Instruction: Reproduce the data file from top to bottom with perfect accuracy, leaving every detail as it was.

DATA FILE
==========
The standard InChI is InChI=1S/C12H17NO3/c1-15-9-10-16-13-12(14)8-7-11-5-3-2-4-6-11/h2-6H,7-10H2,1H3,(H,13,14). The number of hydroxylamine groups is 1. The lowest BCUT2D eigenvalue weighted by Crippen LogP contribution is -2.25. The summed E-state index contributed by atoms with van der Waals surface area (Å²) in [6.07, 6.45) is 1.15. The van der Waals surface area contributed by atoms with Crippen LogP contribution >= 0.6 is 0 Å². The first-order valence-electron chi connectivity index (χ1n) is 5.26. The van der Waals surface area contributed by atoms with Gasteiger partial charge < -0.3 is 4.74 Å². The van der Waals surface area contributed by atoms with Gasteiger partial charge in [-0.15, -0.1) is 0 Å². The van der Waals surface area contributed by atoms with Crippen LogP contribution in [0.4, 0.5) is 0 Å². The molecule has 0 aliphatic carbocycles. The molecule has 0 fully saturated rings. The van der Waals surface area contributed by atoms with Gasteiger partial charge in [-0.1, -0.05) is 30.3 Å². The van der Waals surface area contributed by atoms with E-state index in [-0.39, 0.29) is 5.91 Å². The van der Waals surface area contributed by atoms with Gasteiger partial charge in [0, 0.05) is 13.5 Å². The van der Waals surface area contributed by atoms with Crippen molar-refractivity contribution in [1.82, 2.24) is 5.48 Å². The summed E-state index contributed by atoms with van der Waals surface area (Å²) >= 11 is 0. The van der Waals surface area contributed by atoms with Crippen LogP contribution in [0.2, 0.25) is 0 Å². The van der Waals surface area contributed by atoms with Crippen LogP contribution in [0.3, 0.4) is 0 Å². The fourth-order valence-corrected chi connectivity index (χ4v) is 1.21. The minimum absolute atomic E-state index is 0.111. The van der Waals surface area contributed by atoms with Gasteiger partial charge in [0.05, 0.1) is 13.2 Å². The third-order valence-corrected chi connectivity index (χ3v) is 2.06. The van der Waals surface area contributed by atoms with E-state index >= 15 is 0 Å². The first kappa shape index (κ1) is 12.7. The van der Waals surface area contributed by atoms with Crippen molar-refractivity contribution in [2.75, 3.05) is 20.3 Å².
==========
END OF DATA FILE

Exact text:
The standard InChI is InChI=1S/C12H17NO3/c1-15-9-10-16-13-12(14)8-7-11-5-3-2-4-6-11/h2-6H,7-10H2,1H3,(H,13,14). The number of hydroxylamine groups is 1. The lowest BCUT2D eigenvalue weighted by Crippen LogP contribution is -2.25. The summed E-state index contributed by atoms with van der Waals surface area (Å²) in [6.07, 6.45) is 1.15. The van der Waals surface area contributed by atoms with Crippen LogP contribution >= 0.6 is 0 Å². The first-order valence-electron chi connectivity index (χ1n) is 5.26. The van der Waals surface area contributed by atoms with Gasteiger partial charge < -0.3 is 4.74 Å². The van der Waals surface area contributed by atoms with Gasteiger partial charge in [-0.15, -0.1) is 0 Å². The van der Waals surface area contributed by atoms with Crippen LogP contribution in [0.4, 0.5) is 0 Å². The molecule has 0 aliphatic carbocycles. The molecule has 0 fully saturated rings. The van der Waals surface area contributed by atoms with Gasteiger partial charge in [-0.1, -0.05) is 30.3 Å². The van der Waals surface area contributed by atoms with E-state index in [-0.39, 0.29) is 5.91 Å². The van der Waals surface area contributed by atoms with Gasteiger partial charge in [0, 0.05) is 13.5 Å². The van der Waals surface area contributed by atoms with Crippen molar-refractivity contribution in [1.82, 2.24) is 5.48 Å². The summed E-state index contributed by atoms with van der Waals surface area (Å²) >= 11 is 0. The van der Waals surface area contributed by atoms with Crippen LogP contribution in [0.2, 0.25) is 0 Å². The van der Waals surface area contributed by atoms with Crippen LogP contribution in [0.3, 0.4) is 0 Å². The fourth-order valence-corrected chi connectivity index (χ4v) is 1.21. The minimum absolute atomic E-state index is 0.111. The van der Waals surface area contributed by atoms with Gasteiger partial charge in [0.05, 0.1) is 13.2 Å². The third-order valence-corrected chi connectivity index (χ3v) is 2.06. The van der Waals surface area contributed by atoms with E-state index >= 15 is 0 Å². The first kappa shape index (κ1) is 12.7. The van der Waals surface area contributed by atoms with Crippen molar-refractivity contribution in [2.75, 3.05) is 20.3 Å².